Director – Fruit Chan, Screenplay – Brian Cox, Based on the Film Joyu-rei Written by Hiroshi Takahashi From a Story by Hideo Nakata, Producers – Yoko Asakura, Brian Cox & Anant Singh, Photography – Poon Hang Sang, Music – Tony Humecke, Visual Effects Design – Kevin Kutchaver, Visual Effects – Himani Productions, Additional Visual Effects – Mediapro Magic (Supervisor – Tony Willis), Special Effects Supervisor – Rudy R. Perez, Makeup Effects – Creature Effects (Supervisor – Lennie MacDonald), Production Design – Marc Greville. Production Company – Distant Horizon/Action 5/Hakuhodo DY Media Partners/Videovision Entertainment/Javelin Pictures
Reshad Strik (Marcus Reed), Henry Thomas (Josh Petri), Carmen Chaplin (Romy Bardoc), Kevin Corrigan (Davis), Brian Henderson (Peter), Lothaire Bluteau (Grigore), Rachael Murphy (Lila Kis), Alyssa Sutherland (Claire), David Dayan Fisher (Wadim), Eli Roth (Bela Olt), Daniela Sea (Tami), Shiloh Fernandez (Garrett), Zelda Williams (Matya)
In 1928, Hungarian director Bela Ort attempted to make a film based on the Romanian legend of the mulli, which concerns a girl Matya who was born with a birth defect and was then killed by villagers who believed that her mother had made a deal with the Devil. Her death brought a curse down on the village. Bela Ort mysteriously vanished, leaving his film uncompleted. In the present day, Marcus Reed, an acclaimed film director who believes that he makes his films according to psychic visions, travels to the Transylvania Plateau in Romania to find the old studio where Ort made his film. He is planning to conduct a remake of Ort’s unfinished film about the mulli, even though only a single frame of the original exists any longer. However, as the production gets underway, the set is plagued by a series of mysterious deaths. Though the idea is ridiculed by his producer, Marcus comes to believe that the spirit of Matya is trying to be reborn.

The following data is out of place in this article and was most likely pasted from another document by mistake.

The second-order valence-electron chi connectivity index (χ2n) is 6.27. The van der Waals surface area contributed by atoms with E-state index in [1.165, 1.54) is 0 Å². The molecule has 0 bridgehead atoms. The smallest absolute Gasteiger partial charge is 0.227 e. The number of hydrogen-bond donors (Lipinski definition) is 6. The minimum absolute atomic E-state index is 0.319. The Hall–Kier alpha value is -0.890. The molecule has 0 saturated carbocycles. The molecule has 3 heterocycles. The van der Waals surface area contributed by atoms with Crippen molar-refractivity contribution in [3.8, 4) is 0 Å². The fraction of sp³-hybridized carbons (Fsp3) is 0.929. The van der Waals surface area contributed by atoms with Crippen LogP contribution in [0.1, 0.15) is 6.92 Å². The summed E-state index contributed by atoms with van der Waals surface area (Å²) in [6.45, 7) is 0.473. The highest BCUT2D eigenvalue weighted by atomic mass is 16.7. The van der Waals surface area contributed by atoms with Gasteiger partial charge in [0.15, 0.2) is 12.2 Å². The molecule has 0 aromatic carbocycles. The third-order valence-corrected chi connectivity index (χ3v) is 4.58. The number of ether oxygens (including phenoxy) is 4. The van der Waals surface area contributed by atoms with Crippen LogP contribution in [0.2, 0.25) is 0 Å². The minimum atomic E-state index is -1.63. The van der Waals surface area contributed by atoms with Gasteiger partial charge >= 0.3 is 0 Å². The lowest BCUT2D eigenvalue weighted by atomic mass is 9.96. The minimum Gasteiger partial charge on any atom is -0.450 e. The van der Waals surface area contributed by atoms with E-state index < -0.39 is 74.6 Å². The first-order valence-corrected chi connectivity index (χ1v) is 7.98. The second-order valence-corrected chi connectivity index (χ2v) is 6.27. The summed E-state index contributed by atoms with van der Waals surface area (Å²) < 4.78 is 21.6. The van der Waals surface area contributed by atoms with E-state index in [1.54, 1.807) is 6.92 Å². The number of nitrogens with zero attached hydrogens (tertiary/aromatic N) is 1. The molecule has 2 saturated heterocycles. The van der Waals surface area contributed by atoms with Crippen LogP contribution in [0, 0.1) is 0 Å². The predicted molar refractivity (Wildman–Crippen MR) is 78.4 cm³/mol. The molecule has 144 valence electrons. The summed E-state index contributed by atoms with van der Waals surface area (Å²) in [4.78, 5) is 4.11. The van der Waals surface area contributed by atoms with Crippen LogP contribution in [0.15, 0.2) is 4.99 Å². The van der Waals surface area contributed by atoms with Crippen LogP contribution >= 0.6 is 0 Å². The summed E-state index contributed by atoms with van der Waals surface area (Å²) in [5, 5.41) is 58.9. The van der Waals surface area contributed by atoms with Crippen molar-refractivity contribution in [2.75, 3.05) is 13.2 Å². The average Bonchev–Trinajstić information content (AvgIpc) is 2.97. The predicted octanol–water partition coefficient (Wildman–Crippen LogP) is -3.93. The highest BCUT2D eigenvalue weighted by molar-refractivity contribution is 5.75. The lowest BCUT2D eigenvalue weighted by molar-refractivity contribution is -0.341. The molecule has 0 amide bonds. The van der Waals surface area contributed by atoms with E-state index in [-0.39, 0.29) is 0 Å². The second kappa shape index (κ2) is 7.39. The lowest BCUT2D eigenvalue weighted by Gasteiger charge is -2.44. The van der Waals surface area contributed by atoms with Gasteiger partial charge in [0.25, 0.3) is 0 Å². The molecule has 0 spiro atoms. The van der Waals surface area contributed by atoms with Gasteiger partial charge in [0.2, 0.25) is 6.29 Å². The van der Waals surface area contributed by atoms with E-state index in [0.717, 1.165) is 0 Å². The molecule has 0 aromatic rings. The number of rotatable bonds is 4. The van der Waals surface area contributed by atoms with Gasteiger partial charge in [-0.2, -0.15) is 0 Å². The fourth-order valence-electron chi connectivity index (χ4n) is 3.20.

Don’t Look Up was an unknown when I sat down to watch it. It soon transpires that it is another entry in the spate of English-language remakes of Japanese horror films that began with The Ring (2002) and has so far included the likes of The Grudge (2004), Dark Water (2005), Pulse (2006), The Echo (2008), The Eye (2008), Mirrors (2008), One Missed Call (2008), Shutter (2008), Possession (2009), The Uninvited (2009), Apartment 1303 3D (2012), 13 Sins (2014) and Death Note (2017). Interest in these has been such that properties from other Asian countries such as as South Korea and Thailand have been snapped up, although by 2010 it looked like the fad was finally on the wane. I was not aware that Don’t Look Up was a remake of an earlier Japanese horror film Don’t Look Up/Ghost Actress (1996) until the name of Hideo Nakata, the director of Ring (1998), popped up on the end credits. The original Don’t Look Up was one of Hideo Nakata’s earlier films, made before he went onto Ring which started off the modern Asian horror fad.